From park staff Amy Withers: “Pizza is a make-your-own affair but we cook it for you in the oven and the cost is 2 dollars per pizza for dough, sauce and cheese. You can top your pizza with some of the fresh greens the garden is starting to yield like basil, kale, red chard, dill, and soon tomatoes. Of course feel free to bring extra toppings from home.

On hot pizza days we set out the sprinkler for kids to dash through while you chat and we have a few toys and books for little ones too.”

Groups on pizza days:

Small groups: Amy says, “If you have a group of less than 12 people just call the park and tell us that you would like to come. Since pizza days are quite busy we suggest a less hectic time, for instance if you come late in the session (at 1.30 on Tuesdays and Wednesdays or 2.30 on Sundays) there is more space for a little group.”

Bigger groups: Amy says, "If you want to have a pizza party for a large group, more than 12 people, you must contact the park at 416 392 0913 to book a time separate from, but adjoining, our regular pizza hours (that is, right before or right after the regular pizza day hours). For the extra time and staff required for a scheduled party we charge 60 dollars plus $2 per pizza as usual. If your group has special circumstances and you are willing to make a trade of labour and time or goods for a lowered price discuss it with staff….we like deals."

Amy’s pizza decorating ideas: “July 4th and 5th are the semi-finals between Germany and Italy (Tuesday) and Portugal and France (Wednesday) so we hope to see lots of flag pizza's with fresh greens from the garden, white mozzarella cheese and red tomato sauce though we may need some creative interpretation and perhaps the park garden serviceberries for the blue in the French flag."

posted July 4, 2006

Friday Night Supper:
Every Friday at the big oven, 6 to 7 p.m.
Friday night supper

On the last Friday of June, Yvonne Machado worked with the park cooks to make a Portuguese meal. She showed them how to make leg of lamb braised in beer and port wine, Portuguese corn bread, and orange cake for dessert. Most of the recipes were not in a book but had been taught to Yvonne by her mother. There wasn’t a single scrap of that meal left over.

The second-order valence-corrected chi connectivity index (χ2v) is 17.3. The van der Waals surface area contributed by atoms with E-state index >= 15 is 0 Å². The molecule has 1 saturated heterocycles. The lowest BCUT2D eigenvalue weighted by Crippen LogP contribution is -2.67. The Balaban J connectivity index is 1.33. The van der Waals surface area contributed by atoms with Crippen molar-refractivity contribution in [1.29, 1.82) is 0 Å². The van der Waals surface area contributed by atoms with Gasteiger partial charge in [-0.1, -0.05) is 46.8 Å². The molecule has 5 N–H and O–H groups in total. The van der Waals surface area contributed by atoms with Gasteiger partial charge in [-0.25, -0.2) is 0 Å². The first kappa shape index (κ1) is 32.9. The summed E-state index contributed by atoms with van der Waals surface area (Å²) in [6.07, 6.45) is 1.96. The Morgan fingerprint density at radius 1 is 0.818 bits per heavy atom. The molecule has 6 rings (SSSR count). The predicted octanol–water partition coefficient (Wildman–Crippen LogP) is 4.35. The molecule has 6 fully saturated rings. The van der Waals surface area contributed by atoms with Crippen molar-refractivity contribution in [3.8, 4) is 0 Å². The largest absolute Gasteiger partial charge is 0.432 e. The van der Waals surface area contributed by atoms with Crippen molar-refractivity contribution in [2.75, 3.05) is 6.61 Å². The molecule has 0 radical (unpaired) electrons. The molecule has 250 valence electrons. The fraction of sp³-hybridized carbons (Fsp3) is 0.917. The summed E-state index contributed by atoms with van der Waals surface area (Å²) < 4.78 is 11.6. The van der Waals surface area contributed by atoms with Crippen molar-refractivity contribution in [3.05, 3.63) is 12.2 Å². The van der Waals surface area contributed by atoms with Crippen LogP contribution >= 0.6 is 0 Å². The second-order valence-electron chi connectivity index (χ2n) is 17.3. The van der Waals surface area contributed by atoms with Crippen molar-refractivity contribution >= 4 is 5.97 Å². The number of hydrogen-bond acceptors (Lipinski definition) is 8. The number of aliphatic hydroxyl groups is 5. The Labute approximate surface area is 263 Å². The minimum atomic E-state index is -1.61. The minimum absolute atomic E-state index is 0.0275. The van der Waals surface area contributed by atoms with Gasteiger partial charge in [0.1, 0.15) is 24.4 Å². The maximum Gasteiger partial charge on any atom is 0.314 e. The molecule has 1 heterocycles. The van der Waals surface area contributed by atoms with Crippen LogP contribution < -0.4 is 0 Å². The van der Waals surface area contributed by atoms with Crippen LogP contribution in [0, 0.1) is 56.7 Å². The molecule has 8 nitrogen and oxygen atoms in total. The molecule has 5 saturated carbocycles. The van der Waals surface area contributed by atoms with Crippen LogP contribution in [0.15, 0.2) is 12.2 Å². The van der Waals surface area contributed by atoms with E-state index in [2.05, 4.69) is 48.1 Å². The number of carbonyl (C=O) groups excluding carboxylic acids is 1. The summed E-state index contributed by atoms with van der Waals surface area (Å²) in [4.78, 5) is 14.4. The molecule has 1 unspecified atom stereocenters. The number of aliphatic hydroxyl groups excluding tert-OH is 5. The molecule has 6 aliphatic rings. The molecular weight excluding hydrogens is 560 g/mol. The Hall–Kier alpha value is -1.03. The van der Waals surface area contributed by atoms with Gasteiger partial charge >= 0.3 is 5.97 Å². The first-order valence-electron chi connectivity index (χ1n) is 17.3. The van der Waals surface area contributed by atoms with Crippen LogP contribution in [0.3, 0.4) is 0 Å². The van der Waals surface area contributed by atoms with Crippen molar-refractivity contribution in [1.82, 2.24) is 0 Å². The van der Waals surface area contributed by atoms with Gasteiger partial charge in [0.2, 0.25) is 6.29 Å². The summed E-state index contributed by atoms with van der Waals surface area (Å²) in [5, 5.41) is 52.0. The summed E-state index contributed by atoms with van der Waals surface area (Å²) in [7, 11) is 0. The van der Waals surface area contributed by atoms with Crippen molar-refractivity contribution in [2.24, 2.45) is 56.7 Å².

The park cooks wanted to cook a Portuguese meal because a group planned to show a Portuguese-language film in honour of the first-ever Portuguese-language film festival in Toronto. But there was such a high wind that evening, the screen couldn’t be put up and the outdoor film was cancelled. The food was delicious anyway! Hopefully some other excellent local cooks will share their knowledge with the park cooks too, and Yvonne says she’ll come back again when she has time.

posted July 4, 2006


Harvest at the children's garden, Aug.13

From garden support staff Jenny Cook: “Once again, and hopefully for the last time, we are going to switch our official gardening meeting hours at Dufferin Grove Park.

"In an attempt to avoid sun-stroke, from now on we will meet on Sunday evenings at around 5 pm. Thus, not only will we avoid the worst of the heat, we will also be able to make and eat dinner (enjoying some of the fruits of our labour), before tackling the weeds into the wee hours of the night, or at least until it gets too dark to see.

If you have never yet made it out, don't be shy!”

From park neighbour Simon Lepik-Wookey: “I think it would be good to put a French drain at the southeast corner of the park, where all the water runs down from the sand pit. In the meantime, Rebecca and I have been doing a little gardening in the back there. We have established a good violet patch along with some day lilies and other flowers to hide that steel car barrier. We plan to transplant some irises in the fall along with some other hearty annuals that we have in our garden.”

Simon says they’d like to work with other park friends to “establish a nice little shade garden with a bench in that back corner. It could be a good project for children to learn about gardening... or just a nice place for parents to sit and rest in the shade while watching their kids having fun and getting very dirty.... “

If anyone has wet-loving, shade-loving plants to donate, Simon will plant them down there. Contact Simon at

The City Forestry Department has not been able to plant the promised 25 trees (yet), but the 8 trees and many bushes planted by park friends within the past year are all thriving. Park friends have been planting trees in the park since 1995, and some of those early plantings are getting very big. The black walnut trees in the “Remembering Garrison Creek” gardens in the southwest corner are at least fifteen feet tall now, and they’ve got a bumper crop of walnuts ripening on them.

posted July 4, 2006


Saturday at 2 p.m. to Sunday night

As in other years, the soccer field is available for free community permits from Saturday at 2 p.m. to Sunday night. The permits are available from park staff Mayssan Shuja. You can contact her by e-mailing or by leaving a message for her at the park: 416 392-0913.

Saturdays 2-4 p.m.

Contact: Matt Price, The same is true of the Ultimate Frisbee game, and of the Sunday cricket game.

Co-ed Soccer Saturdays 4 to 6 p.m.

Neighbourhood soccer games all accept drop-in players – just talk to the players and join the game. Saturdays 4 to 6 p.m. – co-ed soccer.

New: women’s soccer, Sunday mornings 10am to 12noon.

Contact: Sarah Hutton, They play for fun, at a beginner/intermediate recreational level. Women are a priority but men are also welcome.

Sundays 4 to 6 p.m.

From cricket organizer Hasanka: “On Sundays we play an informal game of cricket at the park, on the soccer field. We play with a tennis ball, so no protective equipment is required. If you'd like to join us, just walk up and introduce yourself. This is not a club with membership fees, just a group of amateur cricket enthusiasts. Beginners (and spectators) are welcome. We hope to see you there.”